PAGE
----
Yet knowing that we are designed for community and that we need community, why are so many of us doing life on our own? What keeps us from engaging in real community? Here are six things that might be stopping you from building community. As you read each one, ask yourself, “Is this what’s keeping me from living in community?”

Trust: You have been hurt in the past by a friend and so you are skeptical of trusting anyone new. You don’t open up easily anymore and you are really cautious about letting anyone into your life.

Time: You feel like you don’t have time for community because you work long hours, you devote all your time to your family or you just have no space on your calendar for one more activity.

Insecurity: You doubt whether anyone will like you or if you are good enough to be a part of the group.

Introversion: You are more comfortable being by yourself than being around others because hanging out with people for long periods of time drains you. You also are looking for others to take the first step in creating community.

Rejection: You are afraid that if you put yourself out there, others may judge you negatively or you worry that you will not be accepted as you are.

Rational: You rationalize to yourself that you just moved, you have health issues or have another challenge that prevents you from building a community.

I no longer live in my small town “Cheers” community. The past three and half years God has been calling me to new places. Along the way I have been discovering how to build community even in the midst of a pandemic and job changes. I could certainly use my relocation as an excuse for not having community in my life, but what I have learned is that I crave community. We live in a world of instant access, instant meals, but friendships and community are not instant. They take intentionality, time and a whole lot of grace.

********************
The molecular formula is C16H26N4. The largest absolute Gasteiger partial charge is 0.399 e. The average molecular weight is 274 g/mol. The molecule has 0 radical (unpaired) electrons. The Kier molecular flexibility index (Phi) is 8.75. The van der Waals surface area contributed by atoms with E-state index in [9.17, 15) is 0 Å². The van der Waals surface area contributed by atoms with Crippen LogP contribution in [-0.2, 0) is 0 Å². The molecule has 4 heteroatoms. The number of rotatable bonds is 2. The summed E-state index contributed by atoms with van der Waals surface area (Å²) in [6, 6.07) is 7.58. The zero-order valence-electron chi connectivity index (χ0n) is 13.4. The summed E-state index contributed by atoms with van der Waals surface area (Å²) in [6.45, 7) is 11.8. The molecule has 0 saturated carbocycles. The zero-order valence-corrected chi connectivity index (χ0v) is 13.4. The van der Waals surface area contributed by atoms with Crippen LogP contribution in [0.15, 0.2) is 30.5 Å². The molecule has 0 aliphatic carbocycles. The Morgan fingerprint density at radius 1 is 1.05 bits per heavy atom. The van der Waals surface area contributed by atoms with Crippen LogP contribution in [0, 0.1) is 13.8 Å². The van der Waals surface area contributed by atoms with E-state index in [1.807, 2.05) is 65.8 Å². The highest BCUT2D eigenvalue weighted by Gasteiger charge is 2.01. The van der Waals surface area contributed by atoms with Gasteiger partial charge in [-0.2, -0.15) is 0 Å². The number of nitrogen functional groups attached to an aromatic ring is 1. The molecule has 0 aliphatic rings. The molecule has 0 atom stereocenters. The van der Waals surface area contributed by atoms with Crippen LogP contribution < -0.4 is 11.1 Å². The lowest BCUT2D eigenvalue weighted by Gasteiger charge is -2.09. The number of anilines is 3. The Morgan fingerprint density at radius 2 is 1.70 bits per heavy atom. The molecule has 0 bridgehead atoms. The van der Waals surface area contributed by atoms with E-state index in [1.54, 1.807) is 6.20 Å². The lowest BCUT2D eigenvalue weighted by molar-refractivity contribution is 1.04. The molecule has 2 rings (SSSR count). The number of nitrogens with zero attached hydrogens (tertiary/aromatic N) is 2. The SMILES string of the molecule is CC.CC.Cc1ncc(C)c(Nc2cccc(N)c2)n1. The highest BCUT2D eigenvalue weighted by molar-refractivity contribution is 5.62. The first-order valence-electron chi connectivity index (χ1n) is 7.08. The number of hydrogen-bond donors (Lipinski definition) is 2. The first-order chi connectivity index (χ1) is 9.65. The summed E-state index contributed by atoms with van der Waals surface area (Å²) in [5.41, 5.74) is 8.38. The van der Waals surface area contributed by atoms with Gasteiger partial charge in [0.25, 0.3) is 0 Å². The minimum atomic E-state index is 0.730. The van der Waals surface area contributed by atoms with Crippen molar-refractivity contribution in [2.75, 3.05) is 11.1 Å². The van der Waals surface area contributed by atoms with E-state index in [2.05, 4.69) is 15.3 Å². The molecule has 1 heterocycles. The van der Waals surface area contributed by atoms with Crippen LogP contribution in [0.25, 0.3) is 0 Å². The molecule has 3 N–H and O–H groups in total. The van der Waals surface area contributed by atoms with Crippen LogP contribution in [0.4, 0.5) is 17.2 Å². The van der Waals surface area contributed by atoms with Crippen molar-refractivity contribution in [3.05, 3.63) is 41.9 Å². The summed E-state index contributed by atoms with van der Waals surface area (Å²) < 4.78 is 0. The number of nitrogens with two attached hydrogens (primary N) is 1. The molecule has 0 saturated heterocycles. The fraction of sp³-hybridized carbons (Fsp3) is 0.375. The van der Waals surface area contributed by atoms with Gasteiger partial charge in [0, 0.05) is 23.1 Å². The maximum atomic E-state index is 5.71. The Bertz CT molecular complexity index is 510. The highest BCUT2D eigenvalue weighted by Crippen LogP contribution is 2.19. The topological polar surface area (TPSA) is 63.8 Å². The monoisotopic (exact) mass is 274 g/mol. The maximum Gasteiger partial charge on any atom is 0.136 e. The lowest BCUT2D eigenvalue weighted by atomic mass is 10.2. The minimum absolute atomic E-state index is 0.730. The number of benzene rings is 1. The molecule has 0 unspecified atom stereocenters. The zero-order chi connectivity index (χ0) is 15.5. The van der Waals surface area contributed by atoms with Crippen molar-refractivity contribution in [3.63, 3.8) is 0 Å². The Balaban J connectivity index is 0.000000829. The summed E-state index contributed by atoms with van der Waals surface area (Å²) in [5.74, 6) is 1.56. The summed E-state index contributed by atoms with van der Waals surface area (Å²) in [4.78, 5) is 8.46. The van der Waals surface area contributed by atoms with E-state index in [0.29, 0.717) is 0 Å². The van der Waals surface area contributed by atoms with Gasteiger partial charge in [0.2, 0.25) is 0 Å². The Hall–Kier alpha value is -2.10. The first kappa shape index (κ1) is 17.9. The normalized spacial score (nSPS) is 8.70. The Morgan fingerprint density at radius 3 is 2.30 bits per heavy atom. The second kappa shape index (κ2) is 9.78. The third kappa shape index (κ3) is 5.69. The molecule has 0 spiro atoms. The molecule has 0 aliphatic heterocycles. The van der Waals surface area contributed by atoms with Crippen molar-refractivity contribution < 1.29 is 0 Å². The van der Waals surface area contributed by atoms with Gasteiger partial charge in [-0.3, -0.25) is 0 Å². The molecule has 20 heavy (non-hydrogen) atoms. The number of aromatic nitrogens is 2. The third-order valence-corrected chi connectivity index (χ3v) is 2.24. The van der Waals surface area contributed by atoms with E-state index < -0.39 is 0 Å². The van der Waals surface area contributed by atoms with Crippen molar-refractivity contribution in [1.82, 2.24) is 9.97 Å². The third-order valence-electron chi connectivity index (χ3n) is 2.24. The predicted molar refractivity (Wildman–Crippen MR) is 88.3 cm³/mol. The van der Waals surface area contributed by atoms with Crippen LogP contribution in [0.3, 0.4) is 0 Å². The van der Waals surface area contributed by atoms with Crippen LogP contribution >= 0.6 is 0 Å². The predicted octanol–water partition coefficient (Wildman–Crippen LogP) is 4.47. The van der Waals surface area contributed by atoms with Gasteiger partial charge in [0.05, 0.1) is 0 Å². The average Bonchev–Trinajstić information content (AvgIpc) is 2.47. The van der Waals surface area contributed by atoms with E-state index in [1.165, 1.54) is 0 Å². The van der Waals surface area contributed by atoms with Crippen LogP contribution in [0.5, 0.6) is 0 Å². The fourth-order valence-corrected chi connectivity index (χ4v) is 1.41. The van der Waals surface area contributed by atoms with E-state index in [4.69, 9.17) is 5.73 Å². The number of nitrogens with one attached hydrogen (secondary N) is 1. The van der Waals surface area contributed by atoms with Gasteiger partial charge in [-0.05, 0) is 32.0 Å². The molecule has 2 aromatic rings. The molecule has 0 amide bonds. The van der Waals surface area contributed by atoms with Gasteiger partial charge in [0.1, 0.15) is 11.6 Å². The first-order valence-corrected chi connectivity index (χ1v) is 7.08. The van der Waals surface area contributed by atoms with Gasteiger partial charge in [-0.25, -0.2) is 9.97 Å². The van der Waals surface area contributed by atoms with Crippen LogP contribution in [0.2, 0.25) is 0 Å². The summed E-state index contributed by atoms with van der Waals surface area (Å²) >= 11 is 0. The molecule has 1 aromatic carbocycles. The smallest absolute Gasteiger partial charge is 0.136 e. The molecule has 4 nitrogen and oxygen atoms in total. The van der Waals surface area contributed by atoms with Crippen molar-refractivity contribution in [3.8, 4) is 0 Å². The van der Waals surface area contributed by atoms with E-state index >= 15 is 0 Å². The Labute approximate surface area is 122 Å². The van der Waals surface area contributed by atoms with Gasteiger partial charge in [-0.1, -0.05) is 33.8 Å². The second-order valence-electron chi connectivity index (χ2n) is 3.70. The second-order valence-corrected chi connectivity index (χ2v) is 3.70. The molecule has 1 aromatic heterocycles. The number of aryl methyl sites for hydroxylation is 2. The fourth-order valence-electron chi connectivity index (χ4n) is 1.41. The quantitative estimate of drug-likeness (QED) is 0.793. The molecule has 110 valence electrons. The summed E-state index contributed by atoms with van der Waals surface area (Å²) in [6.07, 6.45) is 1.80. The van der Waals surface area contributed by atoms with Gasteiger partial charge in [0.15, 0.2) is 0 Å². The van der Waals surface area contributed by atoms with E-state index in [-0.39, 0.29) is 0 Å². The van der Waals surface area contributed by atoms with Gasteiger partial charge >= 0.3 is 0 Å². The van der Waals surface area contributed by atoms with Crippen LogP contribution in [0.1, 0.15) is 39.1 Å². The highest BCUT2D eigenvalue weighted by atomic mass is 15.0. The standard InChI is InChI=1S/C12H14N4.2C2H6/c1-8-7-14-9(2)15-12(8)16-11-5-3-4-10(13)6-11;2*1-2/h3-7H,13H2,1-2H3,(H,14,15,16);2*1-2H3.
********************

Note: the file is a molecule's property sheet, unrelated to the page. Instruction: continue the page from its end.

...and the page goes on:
People are not perfect and there will be hurts along the way. Even if you are in an Acts 2:42 type community there will be struggles, challenges and wrongs, but through it all we can lean on God and each other. Being involved in a community has way more benefits than hindrances. If you aren’t connected with a community right now or find that you need to get back into one, I encourage you to spend some time in prayer, reflecting on what is stopping you from living in community.

As people of God, we have a choice, we can either fall and remain there without anyone to help us up, or we can fall and be surrounded by a community who will help us back up. I pray that you will choose to live in community, letting go of what hinders you, so you can walk alongside, encourage and spur others on in faith. For you were made for community, not isolation.

Heavenly Father, we thank you for your caring provisions and for creating us for community. You know what has been stopping us from engaging in real community and we ask that you remove any hindrances. Bring into our lives people who we can fellowship with, break bread with, and pray for one another. The truth is we need each other and we need you. Amen.